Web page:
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Ski Amigos

The UW Ski Team at Paradise: Pictured from left to right are Paul Duncan, Bill Hubbach, Walt Page, Bob Lamson, Lonnie Robinson, Harold Stack, Bob Cheney, Bob Higman, Tom Hill, Phil Spaulding, Jack Docter and John Woodward. Five skiers were chosen for each racing event based on their scores in team practice races.

Ski Amigos

Maybe it was the mountain air.

Three members of the UW’s 1936 Ski Team had long histories on the snow and, though they have only recently stopped skiing, they are still sharing their stories of skiing back in the early days of the sport in the West. The teammates recently met up at Harold Stack’s, 37, (left) 100th birthday party.

Harold, who met his wife Trudy, ‘38, while skiing at Mount Baker, has fond memories of leaving campus early in the afternoon and getting up to Snoqualmie with time enough for a few hours on the slopes before dark.

Lonnie Robinson (center) raced in Europe after graduation and had to beat a hasty retreat out of Germany after the Poland invasion in 1939. Now 99, he taught skiing until he was 91 and stopped skiing at 95.

John Woodward, who turned 100 in February, was a well-known racer as a student, trained U.S. Army soldiers to ski and climb in alpine conditions during World War II, and went on to a career in skiing, running ski schools, managing the UW’s ski shop, and then becoming a partner in Seattle’s Anderson and Thompson Ski Company. He returned to racing after retiring in 1975, and skied for another 35 years.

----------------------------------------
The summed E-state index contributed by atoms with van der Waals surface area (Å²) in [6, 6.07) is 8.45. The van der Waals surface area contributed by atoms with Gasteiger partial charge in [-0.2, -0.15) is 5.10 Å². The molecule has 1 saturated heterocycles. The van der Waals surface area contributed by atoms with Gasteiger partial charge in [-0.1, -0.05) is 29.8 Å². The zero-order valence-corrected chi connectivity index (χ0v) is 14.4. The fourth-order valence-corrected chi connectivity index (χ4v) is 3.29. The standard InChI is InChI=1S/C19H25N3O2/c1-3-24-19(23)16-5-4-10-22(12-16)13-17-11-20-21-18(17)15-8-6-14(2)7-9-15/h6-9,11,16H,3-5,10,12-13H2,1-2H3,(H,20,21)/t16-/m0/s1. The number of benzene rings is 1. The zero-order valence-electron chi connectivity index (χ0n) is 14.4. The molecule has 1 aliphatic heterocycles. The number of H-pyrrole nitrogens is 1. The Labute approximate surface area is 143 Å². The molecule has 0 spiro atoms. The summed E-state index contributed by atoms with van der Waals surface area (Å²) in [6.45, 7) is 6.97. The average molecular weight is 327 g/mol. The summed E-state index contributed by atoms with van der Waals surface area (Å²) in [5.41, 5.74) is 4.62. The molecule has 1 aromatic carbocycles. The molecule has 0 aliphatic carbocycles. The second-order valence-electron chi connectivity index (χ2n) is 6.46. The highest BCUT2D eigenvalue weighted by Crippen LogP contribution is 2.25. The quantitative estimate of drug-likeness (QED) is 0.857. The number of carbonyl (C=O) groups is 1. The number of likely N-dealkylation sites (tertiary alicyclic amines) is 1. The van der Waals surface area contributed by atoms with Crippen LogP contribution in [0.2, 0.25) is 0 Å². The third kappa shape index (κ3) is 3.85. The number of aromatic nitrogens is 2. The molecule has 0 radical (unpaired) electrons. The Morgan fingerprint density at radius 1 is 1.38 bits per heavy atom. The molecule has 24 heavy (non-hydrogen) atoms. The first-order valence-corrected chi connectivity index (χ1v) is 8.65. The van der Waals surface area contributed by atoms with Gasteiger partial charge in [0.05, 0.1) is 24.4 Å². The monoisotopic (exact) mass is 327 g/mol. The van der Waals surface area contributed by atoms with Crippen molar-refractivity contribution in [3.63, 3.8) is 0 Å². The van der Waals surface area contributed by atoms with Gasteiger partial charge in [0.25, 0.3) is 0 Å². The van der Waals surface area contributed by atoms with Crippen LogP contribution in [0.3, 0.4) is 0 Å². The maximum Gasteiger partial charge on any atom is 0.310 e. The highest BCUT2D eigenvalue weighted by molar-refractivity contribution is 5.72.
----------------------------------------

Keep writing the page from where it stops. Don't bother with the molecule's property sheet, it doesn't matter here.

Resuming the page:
This picture of the ski squad (circa 1936), shot at Paradise on Mount Rainier, shows many of the team members and ski manager, Paul Duncan. “We would ski any place we could find snow,” says Stack, who recently shared some photos and memories with Columns magazine.

They had wooden skis, canvas jackets, and britches tucked into their socks. With limited funding, the men supplied most of their own gear. But the University helped pay their way up to Vancouver and down to Oregon to compete. Some of the courses were so rugged, the skiers would have to sidestep up the hill to groom the course. Depending on the course, they also had to hike and climb up to the top of their hills before skiing down.

“When they came up with resorts and rope tows, we could get in more skiing in an afternoon than we could in a week before,” says Stack. “We thought we had died and gone to heaven.”

In 1936 the Huskies won the Pacific Coast Intercollegiate Championship at Yosemite National Park. They returned to do it again the following year.

Once on a trip to ski in Sun Valley, Stack and a few of his teammates stumbled into a production of Sun Valley Serenade, a movie starring Sonja Henie. “We met one of the producers and he offered us free tickets if we skied for the film,” says Stack. They were in the night scene carrying torches, so you can just see their silhouettes.

One Response to Ski Amigos

  1. Ski Magic says:

    Nice to see they are still as interested in the scene, would be great to meet some of those guys and have a chat about how it used to be! Thanks for sharing.

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